Monday, September 06, 2010

The Shelton Laurel Massacre.

There has been so much written about the Shelton Laurel Massacre, that I don’t thank I could add any thing new, but I still wanted to do this page. I wanted to make a page that was interesting and enjoyable to read I hope I have accomplish it?

The Shelton Laurel Massacre refers to the execution of 13 accused Union sympathizers on or about January 18, 1863 by a Confederate regiment in the Shelton Laurel Valley of Madison County, North Carolina at the height of the American Civil War. The event sparked outrage among North Carolina Governor Zebulon B. Vance and Solicitor Augustus Merrimon (the latter of whom investigated the event), and was published in numerous newspapers in northern states and as far away as Europe. While the massacre destroyed the military career and reputation of Lieutenant-colonel James A. Keith, the adjunct commander who ordered the executions, he was never brought to justice for the incident.

The events leading up to the massacre began in January 1863 when an armed band of Madison County Unionists ransacked salt stores in Marshall and looted the home of Confederate Colonel Lawrence Allen, commander of the 64th North Carolina Regiment. In response, General William Davis, stationed at nearby Warm Springs (now Hot Springs), dispatched the 64th under Lieutenant-colonel Keith (Allen was ill at the time) to the Shelton Laurel Valley to pursue the looters (Keith, like much of the 64th, was a native Madison Countian). In the skirmish that followed, 12 of the looters were killed and several were captured. Upon hearing of the events, Governor Vance (who grew up in nearby Weaverville) sent orders not to harm the captured Unionists and dispatched Solicitor Merrimon to monitor the situation.

In spite of the governor's orders, Keith, believing a rumor that the Unionist force was much larger than in reality, began frantically combing the valley for Union supporters. Realizing that the locals were unlikely to volunteer information, Keith rounded up several Shelton Laurel women and began torturing them in hopes of forcing them to give up their sons' and husbands' whereabouts. After several days of rounding up alleged supporters, Keith began marching the captives toward East Tennessee, which at the time was occupied by a substantial Confederate army. However, after two of the captives escaped, Keith ordered the remaining 13 captives into the woods, and had them shot execution style. Their bodies were dumped into a nearby trench. Among the executed were three boys, ages 13, 14, and 17.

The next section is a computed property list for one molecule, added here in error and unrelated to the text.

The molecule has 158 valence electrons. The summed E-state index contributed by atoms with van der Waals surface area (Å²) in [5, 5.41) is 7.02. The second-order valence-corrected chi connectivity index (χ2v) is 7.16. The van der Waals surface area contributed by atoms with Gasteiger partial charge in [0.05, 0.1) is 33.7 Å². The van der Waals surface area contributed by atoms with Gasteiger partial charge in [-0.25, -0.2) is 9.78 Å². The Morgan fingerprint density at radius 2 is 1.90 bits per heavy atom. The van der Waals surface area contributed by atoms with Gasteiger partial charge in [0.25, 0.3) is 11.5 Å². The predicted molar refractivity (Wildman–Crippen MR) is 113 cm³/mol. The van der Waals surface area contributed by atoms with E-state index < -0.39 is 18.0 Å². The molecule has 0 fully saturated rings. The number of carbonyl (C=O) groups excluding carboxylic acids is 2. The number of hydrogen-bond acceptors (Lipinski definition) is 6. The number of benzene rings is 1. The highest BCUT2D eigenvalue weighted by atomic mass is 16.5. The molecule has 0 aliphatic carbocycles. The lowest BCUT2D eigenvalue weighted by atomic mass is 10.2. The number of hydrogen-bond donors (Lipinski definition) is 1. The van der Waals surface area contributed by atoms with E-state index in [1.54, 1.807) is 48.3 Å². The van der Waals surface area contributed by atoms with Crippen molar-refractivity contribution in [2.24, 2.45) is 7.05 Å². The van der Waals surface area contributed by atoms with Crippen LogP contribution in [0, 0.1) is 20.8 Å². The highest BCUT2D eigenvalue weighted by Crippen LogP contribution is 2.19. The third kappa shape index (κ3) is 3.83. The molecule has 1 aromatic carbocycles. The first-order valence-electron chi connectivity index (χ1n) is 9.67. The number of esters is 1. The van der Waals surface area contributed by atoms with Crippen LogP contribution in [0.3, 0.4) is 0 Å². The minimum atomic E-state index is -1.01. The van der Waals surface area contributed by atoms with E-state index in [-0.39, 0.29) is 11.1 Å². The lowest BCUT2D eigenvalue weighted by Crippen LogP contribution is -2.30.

Merrimon, stunned by the incident, reported it to Governor Vance shortly thereafter. The governor wrote that the affair was “shocking and outrageous in the extreme,” and ordered a full investigation. Family members of the slain (mostly Sheltons) moved the bodies to a new cemetery east of the massacre site and swore revenge against the perpetrators. Keith was ultimately tried for the massacre in civilian court after the war. After spending 2 years in jail awaiting trial, he escaped just days before a state supreme court decision would have provided him with vindication. He was never apprehended, and after two years the state dropped its prosecution.

The following is taken from a book by Phillip Shaw Paludan, called “Victims”, A true story of the civil war.

They were moving towards Knoxville when suddenly the prisoners were stopped. The place-was open, near the creek where observers could see what was happened to “bushwhackers and Tories.” There was no warning, no explanation. Five of them were ordered to kneel down. Ten paces away a file of soldiers stood, their guns ready. Then the prisoners know what was going to happen. Sixty-year-old Joe Woods cried out, “For God sake, men, you are not going to shoot us? If you are going to murder us at lest give us time to pray.” Someone begged Keith to remember his promise of a trial. He ignored both statements. He ordered his soldiers to fire. The prisoners put their hands over their faces and begged for mercy. The soldiers hesitated. Despite what they had suffered, some refused to obey the command. “Fire or you will take their place,” Keith told them. The soldiers raised their guns, the victims shuddered, the word to fire was given, and four of the men died instantly. A fifth had only been wounded. Writhing in agony from a wound in the stomach, he bagged for mercy. One of the soldiers finished the job by shooting the prisoner in the head.

Five more prisoners were ordered to kneel down. Among this group was David Shelton, age thirteen. He pleaded with the soldiers not to kill him. “You have killed my father and brothers,” he said. “You have shot my father in the face; do not shoot me in the face.” The soldiers fired. Five victims fell, but again one remained. It was David Shelton. He moved to an officer, pleading, “You have killed my old father and my three brothers; you have shot me in both arms I forgive you all this I can get well. Let me go home to my mother and sisters.” They dragged him back to the execution spot and shot him dead. The remaining three men took their turn and died. The killing was finished.

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